5 Things You Shouldn’t Say To An Autism Mum

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Being the mum of a child with autism is tough, and it can be made harder by the thoughtless comments and judgments that other people often make.

It may be a case of people just not knowing enough about autism, which is fine but some comments are insensitive and some are just plain rude. Here’s a few that I’ve come across so far…

1. “He looks fine to me”

Firstly, just spending a few minutes with him isn’t going to give you an accurate picture of what he is like all the time and the daily struggles that we face. Secondly, he IS fine. He isn’t ill, there is nothing ‘wrong’ with him. His brain just works in a different way to yours or mine.

2. “Will he grown out of it?”

Erm, no. He was born this way, it’s who he is. Yes of course he can learn ways to cope with it but he isn’t going to simply grown out of it.

3. “He just needs discipline”

He isn’t being naughty, he doesn’t need disciplining. I can understand how it may appear to anyone who doesn’t know him or know much about autism. But believe me, he isn’t behaving the way he does through a lack of discipline.

4. “What makes you think he’s autistic?”

There isn’t really anything wrong with asking this, it’s cool if you’re genuinely interested in autism and want to know more about it. But it’s just one of those questions that I get asked A LOT and I don’t always feel like reeling off a list of all his autistic quirks.

5. “But he makes eye contact”

Yes he does, occasionally,but most of the time he will look to the side of you or off into the distance. He isn’t incapable of making eye contact, it just isn’t comfortable for him. He will sometimes make eye contact with you very very briefly but that doesn’t mean that he isn’t autistic, a lack of eye contact is NOT a requirement for an autism diagnosis.

Thank you for reading.


27 Comments

  1. March 11, 2016 / 11:20 am

    Enjoyed this post. my brother suffers from late global development and autism, and luckily I have never been asked any of these questions. If i did i would just based it on curiosity, as some people really are so unaware. x

    • March 11, 2016 / 1:19 pm

      Yes I think it’s down to a lack of understanding of autism. There really should be more awareness xx

  2. March 11, 2016 / 1:00 pm

    It’s good to speak up about this. I think too many people feel they need to say something to be nice to parents of autistic children but they fail to realize that saying nothing is often better than blurting out whatever comes to mind. It’s hard to believe that so many people still don’t understand autism. I hope awareness continues to grow.

  3. March 11, 2016 / 1:36 pm

    Completely agree with your blog! Some people have terrible word vomit! I think it really is a lack of understanding people need to make themselves more aware! Great blog! ❤️Rhi xx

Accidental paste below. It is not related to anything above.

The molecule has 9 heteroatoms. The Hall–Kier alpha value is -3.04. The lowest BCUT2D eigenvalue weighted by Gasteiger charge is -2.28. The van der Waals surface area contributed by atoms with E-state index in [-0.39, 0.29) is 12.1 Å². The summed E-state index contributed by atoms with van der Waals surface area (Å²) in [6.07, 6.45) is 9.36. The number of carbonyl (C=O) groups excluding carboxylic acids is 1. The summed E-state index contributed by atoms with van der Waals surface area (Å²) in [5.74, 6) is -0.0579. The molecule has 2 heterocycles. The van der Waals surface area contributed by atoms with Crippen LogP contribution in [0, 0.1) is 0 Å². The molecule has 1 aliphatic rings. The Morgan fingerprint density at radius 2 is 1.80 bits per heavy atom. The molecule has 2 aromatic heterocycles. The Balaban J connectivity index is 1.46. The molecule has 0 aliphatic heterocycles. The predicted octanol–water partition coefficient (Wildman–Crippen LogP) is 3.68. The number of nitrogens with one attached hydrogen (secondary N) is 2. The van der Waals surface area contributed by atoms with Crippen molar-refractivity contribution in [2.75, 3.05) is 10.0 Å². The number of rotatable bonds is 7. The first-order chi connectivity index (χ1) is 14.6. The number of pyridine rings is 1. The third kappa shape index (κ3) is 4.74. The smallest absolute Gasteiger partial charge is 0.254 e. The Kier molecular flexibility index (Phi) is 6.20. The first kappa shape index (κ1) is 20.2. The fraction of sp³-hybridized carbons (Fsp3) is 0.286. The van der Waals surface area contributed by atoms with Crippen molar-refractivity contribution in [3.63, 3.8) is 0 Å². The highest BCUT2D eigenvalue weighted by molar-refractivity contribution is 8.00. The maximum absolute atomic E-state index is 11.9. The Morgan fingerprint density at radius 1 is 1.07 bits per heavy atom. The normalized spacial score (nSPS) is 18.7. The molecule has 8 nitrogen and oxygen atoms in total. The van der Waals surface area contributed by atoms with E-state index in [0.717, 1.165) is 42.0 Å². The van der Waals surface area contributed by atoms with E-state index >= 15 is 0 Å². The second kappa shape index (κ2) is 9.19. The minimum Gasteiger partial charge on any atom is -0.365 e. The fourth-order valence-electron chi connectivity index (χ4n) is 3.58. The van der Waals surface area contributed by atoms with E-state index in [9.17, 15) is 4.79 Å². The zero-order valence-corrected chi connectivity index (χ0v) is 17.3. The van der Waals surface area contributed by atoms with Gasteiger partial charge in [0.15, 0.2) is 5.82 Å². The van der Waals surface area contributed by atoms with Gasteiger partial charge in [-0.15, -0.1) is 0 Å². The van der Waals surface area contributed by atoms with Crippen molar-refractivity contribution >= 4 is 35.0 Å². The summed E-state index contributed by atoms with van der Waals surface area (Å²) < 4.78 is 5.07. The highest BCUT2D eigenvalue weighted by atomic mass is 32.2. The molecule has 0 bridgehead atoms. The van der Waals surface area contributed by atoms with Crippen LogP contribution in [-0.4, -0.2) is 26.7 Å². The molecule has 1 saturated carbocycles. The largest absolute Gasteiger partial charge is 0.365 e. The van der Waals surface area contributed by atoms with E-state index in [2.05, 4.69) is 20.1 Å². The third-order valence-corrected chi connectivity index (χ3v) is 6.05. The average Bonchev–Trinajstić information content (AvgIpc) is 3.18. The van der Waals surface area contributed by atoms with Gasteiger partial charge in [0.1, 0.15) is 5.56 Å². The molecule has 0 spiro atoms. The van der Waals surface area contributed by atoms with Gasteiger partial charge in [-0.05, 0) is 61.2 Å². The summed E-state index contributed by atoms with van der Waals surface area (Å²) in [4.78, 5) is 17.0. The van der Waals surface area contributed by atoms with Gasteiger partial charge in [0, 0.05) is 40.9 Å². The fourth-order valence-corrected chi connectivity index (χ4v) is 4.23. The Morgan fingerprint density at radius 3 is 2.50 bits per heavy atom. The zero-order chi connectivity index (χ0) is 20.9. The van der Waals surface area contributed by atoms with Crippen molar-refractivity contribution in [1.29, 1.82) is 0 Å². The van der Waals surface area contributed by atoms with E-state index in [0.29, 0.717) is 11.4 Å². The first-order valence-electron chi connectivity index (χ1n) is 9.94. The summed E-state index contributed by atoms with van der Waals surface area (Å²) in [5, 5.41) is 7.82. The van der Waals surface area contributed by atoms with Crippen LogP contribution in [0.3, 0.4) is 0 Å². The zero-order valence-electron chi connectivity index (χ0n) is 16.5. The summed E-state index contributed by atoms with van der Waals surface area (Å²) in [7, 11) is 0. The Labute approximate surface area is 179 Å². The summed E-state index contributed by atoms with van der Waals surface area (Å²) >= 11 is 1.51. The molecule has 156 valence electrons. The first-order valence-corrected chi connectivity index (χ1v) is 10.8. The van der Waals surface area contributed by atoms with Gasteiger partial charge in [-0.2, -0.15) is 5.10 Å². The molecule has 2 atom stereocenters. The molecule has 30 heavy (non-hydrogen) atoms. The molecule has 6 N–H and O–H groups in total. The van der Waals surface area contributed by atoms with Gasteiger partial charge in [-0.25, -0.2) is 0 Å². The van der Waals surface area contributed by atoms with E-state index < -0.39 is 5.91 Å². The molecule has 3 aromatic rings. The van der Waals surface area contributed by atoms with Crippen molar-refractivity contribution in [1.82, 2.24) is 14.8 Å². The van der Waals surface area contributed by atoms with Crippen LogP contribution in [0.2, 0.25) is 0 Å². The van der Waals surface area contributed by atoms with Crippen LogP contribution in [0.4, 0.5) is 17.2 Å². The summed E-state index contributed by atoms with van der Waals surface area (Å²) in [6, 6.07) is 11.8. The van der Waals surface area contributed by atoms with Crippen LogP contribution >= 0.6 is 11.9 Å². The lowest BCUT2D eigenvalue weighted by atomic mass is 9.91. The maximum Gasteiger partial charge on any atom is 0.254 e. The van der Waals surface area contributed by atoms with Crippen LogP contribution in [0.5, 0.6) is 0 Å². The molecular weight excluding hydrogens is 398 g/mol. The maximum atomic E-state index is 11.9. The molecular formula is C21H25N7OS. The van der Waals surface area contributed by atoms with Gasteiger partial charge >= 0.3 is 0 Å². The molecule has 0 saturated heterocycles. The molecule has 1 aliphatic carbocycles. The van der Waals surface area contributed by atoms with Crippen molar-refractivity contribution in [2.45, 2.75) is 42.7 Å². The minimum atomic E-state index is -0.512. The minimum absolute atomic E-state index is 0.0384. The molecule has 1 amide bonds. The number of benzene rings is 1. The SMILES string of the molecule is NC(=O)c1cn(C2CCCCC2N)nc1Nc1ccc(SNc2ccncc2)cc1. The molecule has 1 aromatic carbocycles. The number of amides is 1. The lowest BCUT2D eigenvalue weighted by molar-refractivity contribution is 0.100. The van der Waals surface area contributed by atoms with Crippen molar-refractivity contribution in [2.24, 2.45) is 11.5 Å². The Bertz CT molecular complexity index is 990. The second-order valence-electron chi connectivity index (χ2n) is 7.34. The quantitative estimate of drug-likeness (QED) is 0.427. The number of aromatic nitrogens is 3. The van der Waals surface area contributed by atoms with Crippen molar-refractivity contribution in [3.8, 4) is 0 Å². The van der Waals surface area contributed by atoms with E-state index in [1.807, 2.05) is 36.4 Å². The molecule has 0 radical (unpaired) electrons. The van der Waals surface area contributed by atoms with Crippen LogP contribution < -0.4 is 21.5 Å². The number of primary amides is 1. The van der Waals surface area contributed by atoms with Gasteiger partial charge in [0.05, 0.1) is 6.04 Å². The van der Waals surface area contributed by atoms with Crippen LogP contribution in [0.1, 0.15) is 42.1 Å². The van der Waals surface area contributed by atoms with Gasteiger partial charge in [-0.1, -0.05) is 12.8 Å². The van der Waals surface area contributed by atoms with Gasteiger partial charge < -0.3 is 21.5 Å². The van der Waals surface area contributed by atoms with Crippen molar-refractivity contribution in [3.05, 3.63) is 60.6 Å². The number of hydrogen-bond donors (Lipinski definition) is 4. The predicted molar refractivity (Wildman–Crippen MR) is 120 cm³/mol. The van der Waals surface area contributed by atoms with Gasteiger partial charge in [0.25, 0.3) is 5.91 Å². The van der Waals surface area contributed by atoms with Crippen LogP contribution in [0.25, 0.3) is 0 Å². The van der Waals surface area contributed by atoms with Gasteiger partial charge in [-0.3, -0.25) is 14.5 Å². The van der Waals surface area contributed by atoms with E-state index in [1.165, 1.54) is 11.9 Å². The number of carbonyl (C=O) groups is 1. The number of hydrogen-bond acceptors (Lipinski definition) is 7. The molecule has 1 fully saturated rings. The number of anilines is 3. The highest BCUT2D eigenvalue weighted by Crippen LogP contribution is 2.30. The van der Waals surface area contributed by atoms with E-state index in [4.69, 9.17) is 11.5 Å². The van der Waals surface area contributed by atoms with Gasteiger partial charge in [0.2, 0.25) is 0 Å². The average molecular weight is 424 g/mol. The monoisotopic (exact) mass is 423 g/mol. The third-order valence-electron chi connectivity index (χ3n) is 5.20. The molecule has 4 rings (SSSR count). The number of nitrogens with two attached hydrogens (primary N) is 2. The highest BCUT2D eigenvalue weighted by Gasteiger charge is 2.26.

smilesweetiehq.wordpress.com

  4. March 11, 2016 / 2:23 pm

    I remember going on evening walks with my mom. Whenever we passed this one house a little girl would run up to the door and scream. After a few weeks of this (we could also hear her scream from out house) my mom said “someone needs to give her a spanking!” I had been working with an autistic child at my job and recognized the signs. “She probably has autism and it’s just what she does.” A few weeks after that my mom was walking alone and saw the older brother of the girl and the girl outside. My mom asked him why she screamed all the time. He told her she was autistic. I definitely feel that people can be rude or intrusive when they don’t understand something. This list is great to start to educating others.

    • March 23, 2016 / 7:42 pm

      Thank you. People definitely need to know more about autism x

  5. March 11, 2016 / 5:31 pm

    All of these sound ridiculous to me. Some people just have no idea about learning difficulties! I used to be a special needs teacher in a secondary SEN school so I know how insensitive and ignorant some people are! P x

    • March 23, 2016 / 7:45 pm

      They are so ridiculous. There seems to be a lot of talk about autism at the moment and lots on TV about it, so maybe things will get better as people learn more. x

  6. March 12, 2016 / 1:32 pm

    A lot of people are naive when it comes to Autism and just don’t understand. Unless they are literally faced with it, they don’t get it. This sadly applies to a lot of Special Needs situations. I know with Ashleigh over the years I learnt things, things she liked, things she didn’t like, for instance she is very comfortable at home and gets very unsettled and stressed if she goes to anyone’s else’s home, so…I stay home with her, family must come to our house …often they don’t get it, but I am over that.